Probably, you will spot him as you walk through the crooked streets of the old Jewish quarter of Toledo. From a distance, he’ll appear to be a hermit from a Ribera painting who scrutinizes the Bible sitting in front of a cave, but the cave is not such. As you approach it, it becomes the family mansion of Don ‘Pepe’ . He inherited it when he labored as electrician in distant and uncharted South African mines: a palace (well attested by its noble door) composed of three large floors with windows facing two different streets. However, the building’s height is not the most impressive feature. More amazing, is the building’s depth. More than ten years ago, perhaps while repairing broken or cracked tiles, Pepe discovered the striking entrails of his parental residence: a labyrinth of caves and deep wells eager to display the silenced history of the Toledo Jewish community. Their secret synagogues and corridors without walls began to take shape bringing alive the days when the Jew Torquemada was put in charge of the Holly Spanish Inquisition. Ten long years seem a short period of time to Pepe, who has been busy clearing the building’s walls, pounding steadily with his hammer, using his pick and shovel to unveil what lies underneath its floors and to remove tons of rubble. A grueling job that even Hercules would have shied away from. But today, once the dust and smoke has been cleared, Pepe’s all-embracing archaeological truth shines in all its splendor: solid arches, columns and wells carved 523 years ago by a civilization that clung fiercely to its ancestral customs while above, on the streets of this ancient city, renounced to them to ‘save its neck’.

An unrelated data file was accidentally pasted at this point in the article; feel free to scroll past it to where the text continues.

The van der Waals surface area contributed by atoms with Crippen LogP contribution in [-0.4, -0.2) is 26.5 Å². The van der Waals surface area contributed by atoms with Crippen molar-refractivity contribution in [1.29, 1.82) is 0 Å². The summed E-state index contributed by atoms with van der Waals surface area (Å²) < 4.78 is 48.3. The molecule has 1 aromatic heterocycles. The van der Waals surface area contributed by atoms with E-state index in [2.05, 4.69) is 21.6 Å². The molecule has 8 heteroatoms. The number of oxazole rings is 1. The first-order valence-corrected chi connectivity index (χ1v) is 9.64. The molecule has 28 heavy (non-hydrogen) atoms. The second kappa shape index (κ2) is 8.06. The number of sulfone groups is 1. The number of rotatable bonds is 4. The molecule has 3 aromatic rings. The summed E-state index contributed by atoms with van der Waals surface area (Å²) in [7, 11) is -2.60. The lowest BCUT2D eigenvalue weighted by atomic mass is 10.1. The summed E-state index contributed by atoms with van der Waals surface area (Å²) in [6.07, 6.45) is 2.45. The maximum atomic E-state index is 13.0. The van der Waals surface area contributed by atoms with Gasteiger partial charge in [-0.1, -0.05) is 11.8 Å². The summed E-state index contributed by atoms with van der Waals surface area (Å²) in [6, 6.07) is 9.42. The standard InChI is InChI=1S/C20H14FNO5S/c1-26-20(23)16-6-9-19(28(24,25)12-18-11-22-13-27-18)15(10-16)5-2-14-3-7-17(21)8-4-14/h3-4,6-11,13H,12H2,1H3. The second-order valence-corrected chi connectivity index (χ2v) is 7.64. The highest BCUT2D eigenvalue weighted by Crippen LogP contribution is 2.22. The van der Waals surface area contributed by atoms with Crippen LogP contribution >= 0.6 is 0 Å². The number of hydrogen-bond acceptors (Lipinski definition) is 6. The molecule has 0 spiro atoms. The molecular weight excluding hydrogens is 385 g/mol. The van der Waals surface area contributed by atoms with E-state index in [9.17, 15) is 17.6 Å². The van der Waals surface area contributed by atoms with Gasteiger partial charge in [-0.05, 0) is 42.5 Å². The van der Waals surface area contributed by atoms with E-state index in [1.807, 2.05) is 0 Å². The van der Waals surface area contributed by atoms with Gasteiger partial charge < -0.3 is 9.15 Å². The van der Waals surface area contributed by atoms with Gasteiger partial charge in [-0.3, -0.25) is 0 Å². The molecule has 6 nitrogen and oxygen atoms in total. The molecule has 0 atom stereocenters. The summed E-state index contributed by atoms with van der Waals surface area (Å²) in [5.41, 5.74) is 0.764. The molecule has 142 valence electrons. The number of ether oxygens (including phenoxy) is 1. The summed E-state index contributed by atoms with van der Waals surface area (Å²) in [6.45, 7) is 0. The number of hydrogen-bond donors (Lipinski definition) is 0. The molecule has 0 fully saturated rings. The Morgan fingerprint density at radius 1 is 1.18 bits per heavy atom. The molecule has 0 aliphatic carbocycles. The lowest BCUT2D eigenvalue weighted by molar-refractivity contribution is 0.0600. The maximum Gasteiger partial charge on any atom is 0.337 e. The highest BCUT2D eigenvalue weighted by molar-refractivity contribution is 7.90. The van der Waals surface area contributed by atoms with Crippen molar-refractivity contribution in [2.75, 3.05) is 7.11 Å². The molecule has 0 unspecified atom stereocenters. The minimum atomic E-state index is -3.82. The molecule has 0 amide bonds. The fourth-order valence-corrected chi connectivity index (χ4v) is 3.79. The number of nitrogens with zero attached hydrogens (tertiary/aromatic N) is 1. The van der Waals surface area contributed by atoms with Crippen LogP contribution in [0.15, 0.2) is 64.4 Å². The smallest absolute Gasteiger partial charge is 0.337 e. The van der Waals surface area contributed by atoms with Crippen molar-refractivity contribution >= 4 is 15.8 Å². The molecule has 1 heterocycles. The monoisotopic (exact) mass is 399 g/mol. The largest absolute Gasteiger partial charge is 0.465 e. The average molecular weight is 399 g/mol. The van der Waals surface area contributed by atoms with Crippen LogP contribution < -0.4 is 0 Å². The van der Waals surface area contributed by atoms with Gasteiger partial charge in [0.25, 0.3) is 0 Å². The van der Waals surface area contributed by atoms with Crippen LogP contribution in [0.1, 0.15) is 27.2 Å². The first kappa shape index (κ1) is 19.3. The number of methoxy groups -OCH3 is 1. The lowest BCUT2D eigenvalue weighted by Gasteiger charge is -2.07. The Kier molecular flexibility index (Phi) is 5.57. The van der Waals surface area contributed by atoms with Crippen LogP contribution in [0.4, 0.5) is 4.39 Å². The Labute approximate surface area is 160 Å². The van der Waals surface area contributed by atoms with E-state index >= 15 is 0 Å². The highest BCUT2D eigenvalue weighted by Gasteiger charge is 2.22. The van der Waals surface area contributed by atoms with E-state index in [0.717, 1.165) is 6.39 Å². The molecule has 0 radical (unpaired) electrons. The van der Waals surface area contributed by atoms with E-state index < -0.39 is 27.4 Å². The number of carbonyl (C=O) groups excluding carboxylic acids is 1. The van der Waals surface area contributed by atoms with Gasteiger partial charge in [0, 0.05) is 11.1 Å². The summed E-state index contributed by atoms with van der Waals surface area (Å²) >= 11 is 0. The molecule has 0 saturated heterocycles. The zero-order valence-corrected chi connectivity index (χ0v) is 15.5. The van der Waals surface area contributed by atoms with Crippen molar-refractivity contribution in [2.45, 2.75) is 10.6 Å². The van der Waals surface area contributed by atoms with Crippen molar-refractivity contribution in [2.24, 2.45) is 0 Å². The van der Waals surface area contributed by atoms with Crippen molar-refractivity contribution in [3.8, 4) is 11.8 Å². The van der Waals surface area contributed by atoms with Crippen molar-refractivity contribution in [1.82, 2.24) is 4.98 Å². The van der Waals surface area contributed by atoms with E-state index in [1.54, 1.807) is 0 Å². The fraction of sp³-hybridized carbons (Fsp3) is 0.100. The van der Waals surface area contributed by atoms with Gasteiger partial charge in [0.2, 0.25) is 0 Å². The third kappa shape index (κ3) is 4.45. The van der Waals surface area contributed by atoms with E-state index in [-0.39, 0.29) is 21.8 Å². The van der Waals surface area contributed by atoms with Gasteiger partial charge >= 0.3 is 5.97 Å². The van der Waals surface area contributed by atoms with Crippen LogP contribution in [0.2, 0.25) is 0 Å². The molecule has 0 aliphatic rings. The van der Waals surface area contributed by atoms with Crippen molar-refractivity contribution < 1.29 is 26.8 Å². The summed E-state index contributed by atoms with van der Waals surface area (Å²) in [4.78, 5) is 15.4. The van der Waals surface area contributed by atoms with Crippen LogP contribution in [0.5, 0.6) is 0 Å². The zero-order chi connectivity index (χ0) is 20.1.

The Herculean work of ‘Pepe’ deserves a separate chapter. Or rather, many chapters of a book on perseverance, stubbornness, determination and faith, virtues all of them which are the mark of the great deeds performed by humble and self effacing humans.